After chamber 232 is depressurized, the pressure therein is approximately 50 to 60 psi. This remaining pressure may be safely vented to the atmosphere via lines 234 and 235. The chamber door 310 may then be safely opened and the garments removed.

FIG. 5 illustrates the system of FIG. 4 with the addition of components that allow for constant filtration of the liquid carbon dioxide during the wash cycle. More specifically, a line 312 has been added between lines 254 and 272. A venturi or eductor 314 is positioned within line 312 and communicates with line 224 via line 316.

As described previously, during the wash cycle, wash chamber 232 is approximately one-half to two-thirds full with liquid carbon dioxide at a pressure of about 650 to 690 psi and a temperature of about 54° F. The basket 260 is rotated to agitate the garments therein. To provide constant filtration of the liquid carbon dioxide therein, the top of chamber 232 is connected via lines 234, 250 and 252 to the suction side of compressor 214 while the discharge side of compressor 214 is placed in communication with lines 254 and 312. As a result, gas is withdrawn from the head space of chamber 232 and is directed through eductor 314.

Liquid carbon dioxide is withdrawn from the bottom of chamber 232 via lines 224 and 316 and mixes with the carbon dioxide gas flowing through eductor 314. The liquid, propelled by the flow of liquid carbon dioxide gas, travels to filter 270 via line 272. The filtered liquid travels through lines 286, 288 and 246 to nozzles 248 whereby it is reintroduced into chamber 232.

A fourth embodiment of the system of the present invention is illustrated in FIG. 6. This embodiment includes generally all of the components of the embodiment of FIG. 4 with the addition of a still 320 positioned within the storage tank 418. The system of FIG. 6 operates in the same manner as the system of FIG. 4 with the exception that after the second/last rinse cycle, the liquid carbon dioxide drained from the wash chamber 432 is directed to the internal still 320.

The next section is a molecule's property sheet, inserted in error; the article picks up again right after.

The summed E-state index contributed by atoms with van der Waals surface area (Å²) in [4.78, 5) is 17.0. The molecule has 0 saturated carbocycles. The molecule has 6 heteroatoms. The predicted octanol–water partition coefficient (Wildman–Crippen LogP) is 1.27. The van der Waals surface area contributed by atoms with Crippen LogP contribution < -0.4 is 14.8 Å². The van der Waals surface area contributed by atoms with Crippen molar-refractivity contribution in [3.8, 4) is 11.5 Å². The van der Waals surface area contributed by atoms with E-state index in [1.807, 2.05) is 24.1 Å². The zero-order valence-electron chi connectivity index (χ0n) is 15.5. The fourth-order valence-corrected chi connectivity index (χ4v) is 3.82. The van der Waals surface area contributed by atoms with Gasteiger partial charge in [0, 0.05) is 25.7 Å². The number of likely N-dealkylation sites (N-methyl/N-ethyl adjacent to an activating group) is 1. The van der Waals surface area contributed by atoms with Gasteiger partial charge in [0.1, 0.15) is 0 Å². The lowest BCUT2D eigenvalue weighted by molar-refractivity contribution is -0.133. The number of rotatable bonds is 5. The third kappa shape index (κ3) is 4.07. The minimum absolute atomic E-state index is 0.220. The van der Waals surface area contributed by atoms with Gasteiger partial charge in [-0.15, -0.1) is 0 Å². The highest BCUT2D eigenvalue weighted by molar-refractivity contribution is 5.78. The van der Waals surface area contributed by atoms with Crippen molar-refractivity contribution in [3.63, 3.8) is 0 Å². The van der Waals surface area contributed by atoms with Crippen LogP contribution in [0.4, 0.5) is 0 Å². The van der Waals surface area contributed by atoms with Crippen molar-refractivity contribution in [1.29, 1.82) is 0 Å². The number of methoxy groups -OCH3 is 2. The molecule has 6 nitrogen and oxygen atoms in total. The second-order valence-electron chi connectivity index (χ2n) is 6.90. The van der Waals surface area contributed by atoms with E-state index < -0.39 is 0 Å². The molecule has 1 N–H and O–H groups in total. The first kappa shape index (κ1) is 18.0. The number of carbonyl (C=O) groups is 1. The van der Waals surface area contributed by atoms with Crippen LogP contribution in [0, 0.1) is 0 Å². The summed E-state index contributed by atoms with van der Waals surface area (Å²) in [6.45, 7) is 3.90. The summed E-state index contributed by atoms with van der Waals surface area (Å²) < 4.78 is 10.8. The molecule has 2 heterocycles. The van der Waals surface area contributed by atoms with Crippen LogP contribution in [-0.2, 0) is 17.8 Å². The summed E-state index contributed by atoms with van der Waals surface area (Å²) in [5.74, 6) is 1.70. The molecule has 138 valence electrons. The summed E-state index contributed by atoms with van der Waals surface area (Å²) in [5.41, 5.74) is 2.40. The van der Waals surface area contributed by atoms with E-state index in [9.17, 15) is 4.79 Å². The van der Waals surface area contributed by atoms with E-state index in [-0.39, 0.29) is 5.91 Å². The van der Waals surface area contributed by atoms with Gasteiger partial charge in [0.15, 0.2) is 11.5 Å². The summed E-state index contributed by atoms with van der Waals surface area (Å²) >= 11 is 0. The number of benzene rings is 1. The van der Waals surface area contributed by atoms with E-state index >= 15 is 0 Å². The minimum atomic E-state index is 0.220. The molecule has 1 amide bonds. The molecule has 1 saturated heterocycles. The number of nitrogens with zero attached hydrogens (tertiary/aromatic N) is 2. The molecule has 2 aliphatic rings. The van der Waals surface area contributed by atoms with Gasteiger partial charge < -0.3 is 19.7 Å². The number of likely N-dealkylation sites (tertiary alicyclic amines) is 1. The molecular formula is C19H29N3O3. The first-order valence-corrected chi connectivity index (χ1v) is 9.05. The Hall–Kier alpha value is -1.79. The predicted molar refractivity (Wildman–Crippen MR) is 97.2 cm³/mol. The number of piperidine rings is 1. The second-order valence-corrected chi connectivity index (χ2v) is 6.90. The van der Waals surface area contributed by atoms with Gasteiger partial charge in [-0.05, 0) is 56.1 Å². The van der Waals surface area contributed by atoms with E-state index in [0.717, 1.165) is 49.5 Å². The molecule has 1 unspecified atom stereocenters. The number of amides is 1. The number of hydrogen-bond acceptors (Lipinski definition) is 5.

The system of FIG. 6 performs prewash, wash and rinse cycles in the manner described for the system of FIG. 4. This includes the replenishment of liquid carbon dioxide to the system from transfer tank 412, transfer of liquid carbon dioxide between storage tank 418 and wash chamber 432 by compressor 414 and drain after a prewash cycle to an external still 438.

After the agitation of the second and final rinse cycle has been completed, the bottom of wash chamber 432 is connected to the inlet side of filter 470 by line 472. In addition, the inlet side of filter 470 is placed in communication with the head space of internal still 320 via lines 474, 476 and 478. The suction side of compressor 414 is connected to the head space of storage tank 418 via lines 482, 484 and 486. The discharge side of compressor 414 is connected to chamber 432 via lines 488, 492 and 494. Accordingly, compressor 414 extracts gas from tank 418 and uses it to pressurize chamber 432. This causes the liquid carbon dioxide in chamber 432 to flow through line 472, the inlet side of filter 470 and lines 474, 476 and 478 to the internal still 320 so that it is filled with liquid carbon dioxide at a pressure of approximatley 650 to 690 psi. Once the still is filled, the remaining liquid carbon dioxide from chamber 432 is directed to the liquid side of storage tank 418 via lines 478 and 496.

As with the system of FIG. 4, the system of FIG. 6 next performs a spin cycle whereby the liquid remaining in the garments within chamber 432 is removed. This liquid is drained from chamber 432, filtered by filter 470 and returned to storage tank 418 by operation of compressor 414 and a gas recirculation/fluffing cycle is performed, all in the manner described for the system of FIG. 4.

The pressure within chamber 432 must be reduced to atmospheric before the cleaned garments may be removed therefrom. As described with respect to the system of FIG. 4, this is accomplished by connecting the head space of chamber 432 to the suction side of compressor 414 via lines 494, 484 and 486. The discharge side of the compressor is placed in communication with the head space of external still 438 by lines 488, 492 and 498. Compressor 414 withdraws gas from chamber 432 and delivers it to external still 438 until the latter is pressurized to approximately 800 psi.